Football video games have been in a rut for a while now. The exclusivity deal between the NFL and EA didn't only kill NFL 2k series, it also may have killed the NFL Gameday, NFL Fever, NFL Blitz, and other series as well, some of which had game releases as late as 2004. All Pro Football 2k8 is now eleven years old. Backbreaker came and went nine years ago, leaving EA as the only major publisher still making football video games. EA's own NCAA Football series is now in the fifth year of its hiatus (the optimist in me still prefers to use the term "hiatus" instead of "cancellation"). This has all left football video gamers with nothing but mediocre Madden releases for years.

EA's NFL exclusivity may have put the final nail in the coffin for other games besides just NFL 2k.

All that being said, I am actually very optimistic about football video gaming come 2020 or 2021.

New indie games on the market

First and foremost, Madden's 5-year complete monopoly on consoles was broken this year with the releases of Canuck Play's Maximum Football 2018 and Axis Games' Axis Football 18. For the first time since 2013, there are football games on consoles not called Madden, and for the first time since 2009, there are football games on consoles that are not published by EA.

So why do I still consider football gaming to be in a rut?

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Red Dead Redemption II

It appears that 2k is pulling a thoroughly dickish move with regard to the release of the highly-anticipated Red Dead Redemption II. They are not distributing it to small, independent game stores until a week after release. The game is scheduled to release on October 26 (4 days from now, as of the time of this writing), but mom & pop game shops likely won't receive it until at least November 7! The game will be available for digital download on the scheduled release date of October 26, and it will even be available at large corporate retailers like Target, Wal-Mart, Best Buy, and Game Stop. But if you have a favorite little indie game shop, you'll have to wait more than a week to play this game-of-the-year candidate.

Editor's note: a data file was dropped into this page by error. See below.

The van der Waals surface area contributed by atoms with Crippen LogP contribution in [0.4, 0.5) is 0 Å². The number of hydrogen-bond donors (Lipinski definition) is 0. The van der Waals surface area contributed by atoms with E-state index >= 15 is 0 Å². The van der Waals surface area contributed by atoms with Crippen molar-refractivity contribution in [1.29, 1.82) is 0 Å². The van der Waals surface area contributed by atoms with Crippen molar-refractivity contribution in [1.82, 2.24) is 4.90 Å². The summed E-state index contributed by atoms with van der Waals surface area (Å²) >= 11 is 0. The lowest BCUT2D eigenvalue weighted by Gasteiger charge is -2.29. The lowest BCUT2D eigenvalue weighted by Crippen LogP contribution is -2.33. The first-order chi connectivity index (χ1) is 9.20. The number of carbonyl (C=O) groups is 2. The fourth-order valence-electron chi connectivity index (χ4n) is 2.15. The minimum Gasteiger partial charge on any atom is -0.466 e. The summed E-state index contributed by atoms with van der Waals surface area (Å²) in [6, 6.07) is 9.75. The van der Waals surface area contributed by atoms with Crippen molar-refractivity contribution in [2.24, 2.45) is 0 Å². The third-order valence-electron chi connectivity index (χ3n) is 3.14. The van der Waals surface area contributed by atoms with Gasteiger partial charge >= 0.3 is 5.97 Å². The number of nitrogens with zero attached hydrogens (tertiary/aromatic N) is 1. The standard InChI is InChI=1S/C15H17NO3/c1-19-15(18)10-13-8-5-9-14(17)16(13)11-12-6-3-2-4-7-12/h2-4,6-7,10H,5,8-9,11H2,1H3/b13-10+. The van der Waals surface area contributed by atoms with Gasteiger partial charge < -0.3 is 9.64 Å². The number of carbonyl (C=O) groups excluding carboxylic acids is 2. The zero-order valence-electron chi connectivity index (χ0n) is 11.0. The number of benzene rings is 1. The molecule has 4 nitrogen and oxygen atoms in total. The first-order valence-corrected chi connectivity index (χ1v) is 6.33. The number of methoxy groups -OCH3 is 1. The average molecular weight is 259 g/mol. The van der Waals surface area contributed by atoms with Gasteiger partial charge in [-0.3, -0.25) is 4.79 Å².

What is 2K's reason for this move? Well, from what I've read, the reason is not entirely clear. 2K is citing production delays and supply issues for the discs. Even people who pre-ordered the game from the affected shops will not be receiving their copies on time, which completely negates the purpose of a pre-order, and highlights just how absurd the process is. In an age of digital distribution, pre-orders are practically moot. But even when a game is sold physically (and sells a crap ton of pre-orders), it still might not be available to you! So why bother pre-ordering?

To be honest though, I don't care what 2K's reasons are. If this genuinely is an issue with production of the discs, then 2K should have either:

  1. Reduced the number of units delivered to all retailers, regardless of size, or
  2. delay the release of the game (including online sales) a week.

A minor delay into early November would not be that much of a hit on the game's sales. It not like they'd be missing the revered holiday launch window.

At the very least, they should have provided any and all pre-order copies to the stores that sold pre-orders.

The cynic in me can't help but suspect that this is some deliberate move by 2K to harm independent game retailers. Perhaps they want even more control over the release process of their games, and independent retailers are much harder to control than massive corporate entities. Or maybe they calculated that any losses from those independent stores would be offset (either partially or in full) by online sales in which the publisher does not have to split money with the retailer.

In any case, we're living in an age when independent shops are struggling to survive against the monopolies of corporate retailers like Wal-Mart and Best Buy, and against the online retail juggernauts like Amazon (and the online storefronts of companies like Wal-Mart and Best Buy). Withholding highly-anticipated product from such shops (while still delivering it to their corporate competitors) is outright cruel and unforgivable. That is true whether the withholding is being done maliciously or not.